CDPHE: Colorado’s COVID-19 epidemic curve should continue to decline in the weeks ahead

Colorado Department of Public Heath and Environment

The Colorado Department of Public Health and Environment and Colorado School of Public Health released an updated statewide modeling report suggesting the current curve has begun to decline and should continue to do so in coming weeks, though Colorado is still experiencing a very high level of SARS-CoV-2 disease transmission in the state. 

“It is encouraging to see this modeling report suggest we have moved beyond the peak of our omicron surge, and that we should continue to see declining COVID-19 transmission in Colorado in the coming weeks,” said Dr. Rachel Herlihy, state epidemiologist. “There are still high levels of COVID-19 circulating in the state, so we ask Coloradans to remain cautious and continue to follow public health guidance to help protect themselves and others — get vaccinated, get a third dose as soon as it is time, wear a mask in public, and avoid large gatherings. Together we can work to ensure case rates continue to decrease in Colorado.”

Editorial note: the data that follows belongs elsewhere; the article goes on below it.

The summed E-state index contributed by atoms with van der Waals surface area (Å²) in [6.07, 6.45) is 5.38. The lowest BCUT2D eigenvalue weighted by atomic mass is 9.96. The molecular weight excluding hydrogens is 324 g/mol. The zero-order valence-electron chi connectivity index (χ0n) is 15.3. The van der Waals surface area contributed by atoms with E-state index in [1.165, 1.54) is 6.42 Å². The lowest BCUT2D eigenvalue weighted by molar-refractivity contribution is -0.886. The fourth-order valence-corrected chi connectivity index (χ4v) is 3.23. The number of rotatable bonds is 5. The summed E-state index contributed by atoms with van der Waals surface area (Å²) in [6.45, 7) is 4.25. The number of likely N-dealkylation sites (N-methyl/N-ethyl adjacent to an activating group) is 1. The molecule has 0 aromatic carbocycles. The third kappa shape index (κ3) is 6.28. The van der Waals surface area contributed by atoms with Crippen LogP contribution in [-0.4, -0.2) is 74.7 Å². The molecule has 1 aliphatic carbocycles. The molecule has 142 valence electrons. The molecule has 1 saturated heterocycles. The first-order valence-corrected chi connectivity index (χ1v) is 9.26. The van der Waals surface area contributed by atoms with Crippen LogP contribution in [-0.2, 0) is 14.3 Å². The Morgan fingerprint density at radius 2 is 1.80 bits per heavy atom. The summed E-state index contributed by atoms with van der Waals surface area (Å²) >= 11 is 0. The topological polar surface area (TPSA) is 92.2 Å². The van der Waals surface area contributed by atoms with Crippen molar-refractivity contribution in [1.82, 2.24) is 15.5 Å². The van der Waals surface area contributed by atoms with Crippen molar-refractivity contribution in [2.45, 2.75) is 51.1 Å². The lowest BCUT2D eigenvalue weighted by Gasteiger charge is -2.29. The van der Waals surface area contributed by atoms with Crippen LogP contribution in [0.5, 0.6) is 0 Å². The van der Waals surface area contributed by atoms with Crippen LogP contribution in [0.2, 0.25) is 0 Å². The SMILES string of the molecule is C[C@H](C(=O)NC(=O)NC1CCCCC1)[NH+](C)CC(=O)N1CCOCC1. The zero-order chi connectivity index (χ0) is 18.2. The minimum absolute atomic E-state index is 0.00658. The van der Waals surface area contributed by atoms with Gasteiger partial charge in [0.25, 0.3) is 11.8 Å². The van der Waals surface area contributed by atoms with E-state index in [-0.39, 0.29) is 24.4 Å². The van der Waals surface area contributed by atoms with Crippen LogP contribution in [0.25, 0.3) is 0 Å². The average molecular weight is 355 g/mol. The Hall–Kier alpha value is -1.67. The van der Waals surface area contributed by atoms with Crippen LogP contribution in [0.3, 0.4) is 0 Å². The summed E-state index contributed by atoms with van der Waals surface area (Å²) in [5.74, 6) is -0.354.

Immunity to omicron is high and rising, and the modeling estimates that 80% of the state population will be immune to omicron by mid-February. Based on Colorado data, the Colorado COVID-19 Modeling Group estimates that one in 19 Coloradans is currently infectious. The report notes that while there is uncertainty around this estimate, all evidence indicates infection prevalence has been at unprecedented levels in January 2022, but the model projects this prevalence will decline in coming weeks, potentially to below 1% by the end of February.